David Chang Apologizes For Nishi

The chef is working on making things better

David Chang has never been known as the apologetic type of chef and restaurateur. When early diners and critics checked out his newest project, Italian-meets-Asian spot Nishi in Chelsea, and complained about the deafening sound levels and general discomfort of eating there, he responded with some harsh words. After Pete Wells's less-than-glowing review, Chang told the New Yorker that Wells was "being a f—— bully. He wants the new, but he's still in love with the f—— old."

Now, the chef is apologizing. Not to Wells and not for the language, but to New Yorkers, telling the New York Post, "If anyone made a stupid mistake, it was me. If I had to do [Nishi] over, I'd delay it and do it right."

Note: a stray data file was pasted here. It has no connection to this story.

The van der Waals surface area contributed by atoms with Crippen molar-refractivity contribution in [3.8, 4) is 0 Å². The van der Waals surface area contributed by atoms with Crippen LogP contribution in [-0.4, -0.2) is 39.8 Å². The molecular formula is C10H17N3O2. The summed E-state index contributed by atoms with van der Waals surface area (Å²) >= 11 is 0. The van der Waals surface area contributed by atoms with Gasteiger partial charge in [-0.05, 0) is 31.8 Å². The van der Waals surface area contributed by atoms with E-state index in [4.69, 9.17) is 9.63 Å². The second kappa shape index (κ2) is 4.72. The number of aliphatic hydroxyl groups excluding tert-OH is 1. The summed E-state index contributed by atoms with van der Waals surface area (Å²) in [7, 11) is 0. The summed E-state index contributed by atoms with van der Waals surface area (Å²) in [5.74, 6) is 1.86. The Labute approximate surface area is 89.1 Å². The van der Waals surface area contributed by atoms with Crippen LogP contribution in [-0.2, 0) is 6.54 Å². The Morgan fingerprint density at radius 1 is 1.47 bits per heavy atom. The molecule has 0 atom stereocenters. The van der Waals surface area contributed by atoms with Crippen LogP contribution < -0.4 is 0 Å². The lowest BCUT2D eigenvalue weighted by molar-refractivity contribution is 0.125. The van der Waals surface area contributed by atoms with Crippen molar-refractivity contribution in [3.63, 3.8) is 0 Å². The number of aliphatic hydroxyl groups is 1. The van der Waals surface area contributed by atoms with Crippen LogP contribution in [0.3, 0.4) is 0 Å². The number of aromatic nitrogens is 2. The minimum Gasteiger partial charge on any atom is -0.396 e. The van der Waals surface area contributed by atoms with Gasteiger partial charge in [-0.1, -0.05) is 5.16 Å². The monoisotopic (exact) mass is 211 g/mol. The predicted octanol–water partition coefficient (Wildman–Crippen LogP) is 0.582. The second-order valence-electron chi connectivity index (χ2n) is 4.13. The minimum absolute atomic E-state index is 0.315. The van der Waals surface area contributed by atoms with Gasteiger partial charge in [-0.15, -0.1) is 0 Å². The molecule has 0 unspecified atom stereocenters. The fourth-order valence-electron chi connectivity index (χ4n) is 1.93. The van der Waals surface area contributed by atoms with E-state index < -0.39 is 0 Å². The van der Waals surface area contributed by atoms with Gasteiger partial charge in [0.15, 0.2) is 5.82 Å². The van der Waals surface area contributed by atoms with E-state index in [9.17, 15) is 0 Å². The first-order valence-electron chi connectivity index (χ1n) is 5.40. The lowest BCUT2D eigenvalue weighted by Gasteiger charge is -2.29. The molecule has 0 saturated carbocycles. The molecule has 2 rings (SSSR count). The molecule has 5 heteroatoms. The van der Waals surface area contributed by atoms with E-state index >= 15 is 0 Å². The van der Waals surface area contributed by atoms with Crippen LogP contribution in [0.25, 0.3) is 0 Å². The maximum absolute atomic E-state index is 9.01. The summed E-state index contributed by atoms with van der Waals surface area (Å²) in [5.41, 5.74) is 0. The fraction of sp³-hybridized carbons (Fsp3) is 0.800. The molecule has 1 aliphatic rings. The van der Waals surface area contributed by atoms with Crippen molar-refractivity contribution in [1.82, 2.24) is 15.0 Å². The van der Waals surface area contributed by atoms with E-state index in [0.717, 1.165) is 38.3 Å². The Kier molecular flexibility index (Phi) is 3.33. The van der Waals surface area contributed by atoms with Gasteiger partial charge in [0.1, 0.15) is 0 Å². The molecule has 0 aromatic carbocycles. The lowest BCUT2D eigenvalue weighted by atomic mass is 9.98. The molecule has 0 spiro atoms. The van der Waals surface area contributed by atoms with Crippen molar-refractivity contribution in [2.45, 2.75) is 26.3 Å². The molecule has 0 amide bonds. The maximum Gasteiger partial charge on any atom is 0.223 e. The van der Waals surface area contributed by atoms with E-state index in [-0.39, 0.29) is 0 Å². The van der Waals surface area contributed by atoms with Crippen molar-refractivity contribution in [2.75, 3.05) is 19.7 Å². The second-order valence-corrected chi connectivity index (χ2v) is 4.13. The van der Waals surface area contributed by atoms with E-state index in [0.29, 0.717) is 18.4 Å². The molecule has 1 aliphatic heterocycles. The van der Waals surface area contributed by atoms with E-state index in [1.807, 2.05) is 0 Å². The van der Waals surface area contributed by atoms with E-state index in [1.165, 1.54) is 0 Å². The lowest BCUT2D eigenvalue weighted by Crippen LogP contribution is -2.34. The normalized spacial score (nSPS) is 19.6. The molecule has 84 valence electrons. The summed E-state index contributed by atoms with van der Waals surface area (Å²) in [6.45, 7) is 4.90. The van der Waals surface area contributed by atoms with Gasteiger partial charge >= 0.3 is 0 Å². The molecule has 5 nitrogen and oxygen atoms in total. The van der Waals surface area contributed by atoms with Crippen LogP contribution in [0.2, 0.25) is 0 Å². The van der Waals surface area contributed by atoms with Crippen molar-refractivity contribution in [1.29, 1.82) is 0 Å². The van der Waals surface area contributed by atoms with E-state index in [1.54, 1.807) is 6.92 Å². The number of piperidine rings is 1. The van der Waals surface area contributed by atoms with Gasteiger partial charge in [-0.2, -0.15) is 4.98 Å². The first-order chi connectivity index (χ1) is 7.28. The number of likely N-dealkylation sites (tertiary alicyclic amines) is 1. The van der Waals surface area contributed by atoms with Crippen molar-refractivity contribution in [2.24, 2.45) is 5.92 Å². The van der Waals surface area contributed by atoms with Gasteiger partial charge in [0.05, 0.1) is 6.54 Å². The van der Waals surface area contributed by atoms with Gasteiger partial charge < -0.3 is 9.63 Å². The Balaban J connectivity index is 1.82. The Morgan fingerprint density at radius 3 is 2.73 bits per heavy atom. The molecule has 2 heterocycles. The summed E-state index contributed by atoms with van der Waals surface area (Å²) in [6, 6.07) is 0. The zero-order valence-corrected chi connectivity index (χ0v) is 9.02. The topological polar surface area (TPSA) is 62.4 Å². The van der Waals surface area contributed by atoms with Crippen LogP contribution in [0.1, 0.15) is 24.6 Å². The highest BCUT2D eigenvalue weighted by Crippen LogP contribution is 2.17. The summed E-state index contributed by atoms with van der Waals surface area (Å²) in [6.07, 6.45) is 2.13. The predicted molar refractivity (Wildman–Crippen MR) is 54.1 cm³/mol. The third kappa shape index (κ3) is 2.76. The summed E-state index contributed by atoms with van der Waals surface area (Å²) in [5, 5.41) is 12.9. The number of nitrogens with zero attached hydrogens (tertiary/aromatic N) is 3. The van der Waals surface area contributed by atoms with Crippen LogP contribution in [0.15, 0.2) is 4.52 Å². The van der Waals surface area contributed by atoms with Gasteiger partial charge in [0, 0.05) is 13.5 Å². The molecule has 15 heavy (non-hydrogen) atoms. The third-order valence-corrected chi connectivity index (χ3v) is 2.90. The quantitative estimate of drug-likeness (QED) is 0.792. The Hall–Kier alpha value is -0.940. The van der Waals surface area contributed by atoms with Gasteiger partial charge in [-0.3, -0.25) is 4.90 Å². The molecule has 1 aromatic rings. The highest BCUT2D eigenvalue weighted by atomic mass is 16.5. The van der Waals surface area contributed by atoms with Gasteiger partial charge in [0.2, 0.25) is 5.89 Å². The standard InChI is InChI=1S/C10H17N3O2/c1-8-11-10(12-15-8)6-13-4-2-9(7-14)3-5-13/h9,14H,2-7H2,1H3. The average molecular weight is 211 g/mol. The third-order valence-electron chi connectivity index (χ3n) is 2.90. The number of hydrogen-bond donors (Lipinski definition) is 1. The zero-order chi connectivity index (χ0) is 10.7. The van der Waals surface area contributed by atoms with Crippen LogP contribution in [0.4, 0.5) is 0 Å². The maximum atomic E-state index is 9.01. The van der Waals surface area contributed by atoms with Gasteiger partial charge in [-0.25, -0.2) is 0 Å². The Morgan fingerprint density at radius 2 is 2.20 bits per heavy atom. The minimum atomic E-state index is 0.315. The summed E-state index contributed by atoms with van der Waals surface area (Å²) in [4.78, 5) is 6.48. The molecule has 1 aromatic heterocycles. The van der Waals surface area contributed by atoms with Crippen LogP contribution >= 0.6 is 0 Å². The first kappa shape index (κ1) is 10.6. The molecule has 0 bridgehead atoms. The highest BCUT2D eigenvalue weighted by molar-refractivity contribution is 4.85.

Chang has installed sound panels to help with the noise, and he's working on fixing other aspects of the restaurant, saying, "If you're going to have service included, you've got to have more traditional trappings. Not luxury, but normal. I'm sorry I didn't know that before, but I learned." He's also added the much sought-after Impossible Burger to bring in more diners.

Downtown, at his iconic Ssäm Bar, the space is getting a refresh, and Chang is finally adding chairs with backs after a decade of diners sitting on small, backless wooden stools.

He's also charging ahead with his large project in the South Street Seaport on Pier 17, which will also be home to a Jean-Georges Vongerichten project. Chang says the concept here is still undecided. Hopefully, it will be comfortable.